“And yet… sometimes you lose your soul to the machine in the end.” A slender finger traced figures in the air. “A society that has nothing more than the eternal hunt for bigger, better, faster, stronger technology sacrifices something in the end–their ‘humanity’; as you would call it.”

I could hear my heart pounding in my ears as she continued to draw in the air, my mind drawing the invisible lines together to see images, creatures, vehicles that were not familiar.

“But where do you go when you have a world covered with this? Where do you find a place without the drone of machines; the shriek of twisted metal and the vigilance of computers that won’t allow you to make a mistake, even if you want to.”

“You come here…” I whispered.

“You come to a place and to a people who want nothing more than to exist in harmony with the world, not to dominate it.” She smiled. “And before you ask, there are few of us here. We come and we go as we wish; rejuvenating ourselves even as we consider whether we truly can go home or not.”

“And no one asks? I mean…” My voice was foreign to me, as if I had never spoken before in my life.

“Why would they? We visit, we stay for as long as we wish.” Her lips had stopped moving at some point, the words a hum in my mind. “And then we leave. Although I would be lying if I did not say that some remain much longer than they should.”

I nodded, my voice gone again.

Never breaking her hold on me she got to her feet, leaving me on the ground. “And if I am more generous than I should be with my skills, put it down to having too much love for your kind and your simpler ways.”

My mouth opened, but I had nothing to add. Breaking her eyes free of mine, she patted me on the head. “I thank you for this chance to talk. It has been too long that I have not considered my reasons for being here.”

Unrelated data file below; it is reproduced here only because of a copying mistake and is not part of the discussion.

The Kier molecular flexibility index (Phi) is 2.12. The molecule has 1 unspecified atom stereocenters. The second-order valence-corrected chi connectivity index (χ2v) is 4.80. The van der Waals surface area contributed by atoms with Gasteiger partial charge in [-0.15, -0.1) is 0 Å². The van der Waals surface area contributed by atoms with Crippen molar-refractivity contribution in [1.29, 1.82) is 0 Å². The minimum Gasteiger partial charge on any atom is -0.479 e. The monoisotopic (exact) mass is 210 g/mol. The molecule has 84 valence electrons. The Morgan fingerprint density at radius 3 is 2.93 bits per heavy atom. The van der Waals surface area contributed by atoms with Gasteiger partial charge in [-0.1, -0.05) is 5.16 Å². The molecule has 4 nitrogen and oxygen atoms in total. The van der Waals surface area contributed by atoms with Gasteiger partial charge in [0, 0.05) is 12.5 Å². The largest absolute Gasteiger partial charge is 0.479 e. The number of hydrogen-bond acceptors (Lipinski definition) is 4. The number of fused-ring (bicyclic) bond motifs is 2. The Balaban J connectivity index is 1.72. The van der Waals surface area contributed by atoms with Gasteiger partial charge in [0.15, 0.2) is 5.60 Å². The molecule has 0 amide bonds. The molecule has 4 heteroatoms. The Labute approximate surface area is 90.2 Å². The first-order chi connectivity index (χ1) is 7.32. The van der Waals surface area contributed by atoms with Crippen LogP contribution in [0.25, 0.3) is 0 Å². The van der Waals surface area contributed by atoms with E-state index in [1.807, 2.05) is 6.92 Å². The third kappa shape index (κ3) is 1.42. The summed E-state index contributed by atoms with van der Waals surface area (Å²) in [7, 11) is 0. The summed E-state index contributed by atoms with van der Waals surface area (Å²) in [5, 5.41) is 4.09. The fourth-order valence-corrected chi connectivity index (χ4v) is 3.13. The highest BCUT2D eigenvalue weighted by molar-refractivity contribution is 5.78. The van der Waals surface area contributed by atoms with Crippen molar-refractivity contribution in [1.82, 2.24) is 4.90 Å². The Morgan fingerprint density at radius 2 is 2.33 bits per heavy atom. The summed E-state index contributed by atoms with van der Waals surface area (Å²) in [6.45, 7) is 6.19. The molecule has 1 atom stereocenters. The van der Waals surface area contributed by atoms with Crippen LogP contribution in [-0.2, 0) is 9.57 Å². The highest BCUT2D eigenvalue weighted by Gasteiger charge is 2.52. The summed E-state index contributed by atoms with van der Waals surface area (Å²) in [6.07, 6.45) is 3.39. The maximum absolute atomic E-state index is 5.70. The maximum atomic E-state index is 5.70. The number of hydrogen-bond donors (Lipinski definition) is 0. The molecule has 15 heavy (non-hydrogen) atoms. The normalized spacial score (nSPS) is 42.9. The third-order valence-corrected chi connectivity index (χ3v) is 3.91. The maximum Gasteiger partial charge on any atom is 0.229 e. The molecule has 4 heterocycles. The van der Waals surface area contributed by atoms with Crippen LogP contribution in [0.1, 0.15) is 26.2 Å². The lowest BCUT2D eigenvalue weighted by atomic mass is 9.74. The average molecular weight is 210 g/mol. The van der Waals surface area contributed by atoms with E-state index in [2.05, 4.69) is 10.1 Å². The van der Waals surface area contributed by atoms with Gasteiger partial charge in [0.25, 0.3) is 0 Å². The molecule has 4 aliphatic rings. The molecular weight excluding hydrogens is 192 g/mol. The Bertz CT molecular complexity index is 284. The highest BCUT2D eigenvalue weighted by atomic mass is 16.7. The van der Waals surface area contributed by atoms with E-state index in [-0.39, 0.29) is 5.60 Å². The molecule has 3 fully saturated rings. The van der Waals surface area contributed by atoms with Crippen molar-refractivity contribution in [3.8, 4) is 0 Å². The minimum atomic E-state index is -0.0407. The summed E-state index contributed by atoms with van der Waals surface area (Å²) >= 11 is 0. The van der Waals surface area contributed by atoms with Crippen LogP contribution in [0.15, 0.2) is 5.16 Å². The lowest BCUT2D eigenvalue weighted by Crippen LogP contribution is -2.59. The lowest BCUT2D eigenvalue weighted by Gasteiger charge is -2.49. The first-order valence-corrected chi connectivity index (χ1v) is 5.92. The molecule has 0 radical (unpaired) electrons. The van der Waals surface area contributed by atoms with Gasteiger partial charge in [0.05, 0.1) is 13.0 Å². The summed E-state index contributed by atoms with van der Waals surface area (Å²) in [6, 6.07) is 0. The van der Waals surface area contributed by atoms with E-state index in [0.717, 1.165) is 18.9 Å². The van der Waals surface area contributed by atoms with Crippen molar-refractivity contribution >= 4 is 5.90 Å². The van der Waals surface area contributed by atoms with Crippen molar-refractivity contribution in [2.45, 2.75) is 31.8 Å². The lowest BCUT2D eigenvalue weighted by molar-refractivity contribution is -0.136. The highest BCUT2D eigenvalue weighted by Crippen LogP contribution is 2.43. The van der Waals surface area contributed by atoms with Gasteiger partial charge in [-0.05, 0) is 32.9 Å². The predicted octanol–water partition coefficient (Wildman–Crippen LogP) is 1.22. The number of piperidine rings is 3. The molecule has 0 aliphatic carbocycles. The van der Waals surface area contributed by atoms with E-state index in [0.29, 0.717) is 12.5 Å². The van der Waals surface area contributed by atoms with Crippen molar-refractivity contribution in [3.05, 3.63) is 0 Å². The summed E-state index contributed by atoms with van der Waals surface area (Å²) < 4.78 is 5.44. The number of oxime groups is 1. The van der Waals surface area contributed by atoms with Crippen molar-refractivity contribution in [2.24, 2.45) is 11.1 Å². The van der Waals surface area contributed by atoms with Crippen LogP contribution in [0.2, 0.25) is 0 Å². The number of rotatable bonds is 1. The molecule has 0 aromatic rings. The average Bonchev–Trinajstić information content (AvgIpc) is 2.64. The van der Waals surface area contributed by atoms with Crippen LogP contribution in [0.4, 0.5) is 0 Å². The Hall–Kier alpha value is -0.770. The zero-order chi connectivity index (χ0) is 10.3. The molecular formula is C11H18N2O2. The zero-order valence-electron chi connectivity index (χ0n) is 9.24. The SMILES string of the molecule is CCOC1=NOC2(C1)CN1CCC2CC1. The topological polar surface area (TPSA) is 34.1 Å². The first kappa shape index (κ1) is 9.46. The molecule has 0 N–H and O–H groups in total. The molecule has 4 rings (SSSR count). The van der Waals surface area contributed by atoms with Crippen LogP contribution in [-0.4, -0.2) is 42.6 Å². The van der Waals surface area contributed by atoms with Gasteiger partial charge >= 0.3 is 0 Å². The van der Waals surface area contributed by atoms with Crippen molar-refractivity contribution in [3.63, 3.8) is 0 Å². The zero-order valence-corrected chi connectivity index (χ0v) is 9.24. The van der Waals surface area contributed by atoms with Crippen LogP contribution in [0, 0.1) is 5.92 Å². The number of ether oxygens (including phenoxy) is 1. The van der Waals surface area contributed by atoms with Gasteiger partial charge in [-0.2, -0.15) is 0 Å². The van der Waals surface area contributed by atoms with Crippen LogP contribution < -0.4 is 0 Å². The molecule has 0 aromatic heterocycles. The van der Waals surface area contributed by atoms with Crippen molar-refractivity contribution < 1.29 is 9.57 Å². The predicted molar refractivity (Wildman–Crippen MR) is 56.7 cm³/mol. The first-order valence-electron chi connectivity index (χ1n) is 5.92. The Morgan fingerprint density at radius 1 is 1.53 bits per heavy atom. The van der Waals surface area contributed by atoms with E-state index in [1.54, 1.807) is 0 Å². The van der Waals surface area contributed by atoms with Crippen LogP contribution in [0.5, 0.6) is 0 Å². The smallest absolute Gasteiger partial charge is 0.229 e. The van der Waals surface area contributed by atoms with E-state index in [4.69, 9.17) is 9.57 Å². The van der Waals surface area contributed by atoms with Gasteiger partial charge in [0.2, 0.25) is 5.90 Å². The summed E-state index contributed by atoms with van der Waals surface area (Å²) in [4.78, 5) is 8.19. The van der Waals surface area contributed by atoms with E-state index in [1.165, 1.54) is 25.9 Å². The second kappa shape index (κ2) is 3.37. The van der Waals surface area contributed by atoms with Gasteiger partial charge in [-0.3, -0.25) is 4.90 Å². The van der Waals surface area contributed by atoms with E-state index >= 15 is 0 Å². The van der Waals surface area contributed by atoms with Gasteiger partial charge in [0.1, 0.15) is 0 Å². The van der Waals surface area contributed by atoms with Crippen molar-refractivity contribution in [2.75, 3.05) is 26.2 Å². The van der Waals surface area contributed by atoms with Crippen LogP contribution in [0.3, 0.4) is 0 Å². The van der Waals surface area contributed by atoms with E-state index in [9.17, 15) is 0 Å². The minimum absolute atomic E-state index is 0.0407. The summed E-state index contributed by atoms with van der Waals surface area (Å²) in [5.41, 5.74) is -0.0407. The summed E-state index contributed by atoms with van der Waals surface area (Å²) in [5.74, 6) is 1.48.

I closed my eyes at the gentle touch; the scent of violets washing over me as a sense of calm lulled my senses. When I opened them she was walking down the highway, waving to a horse-drawn carriage that had pulled over on the gravel shoulder. I watched as she climbed into the wagon and disappeared down the road; incurring the wrath of a sportscar whose owner honked the horn unmercifully as he raced to the first chance to pass them, spinning his tires as he swerved around the black horse and passengers.

The travel bus pulled into the parking lot, the tires moaning as they stopped on the hot asphalt. As the passengers began to line up to finish their trip I picked up my backpack and joined them, trying to keep the scent of violets with me as a wave of hot air; infused with gas fumes and burning oil scalded it away.


About the Author

Sheryl Nantus lives in Brownsville, Pennsylvania with her husband Martin. A Canadian who met her husband online, she enjoys cross stitch, hockey and a good cuppa tea. She has been writing professionally for five years with stories accepted by GRIT Magazine, Nth Degree and such online zines as AlienSkin Magazine and The Harrow. She was also nominated for the Speculative Literature Foundation 2004 award.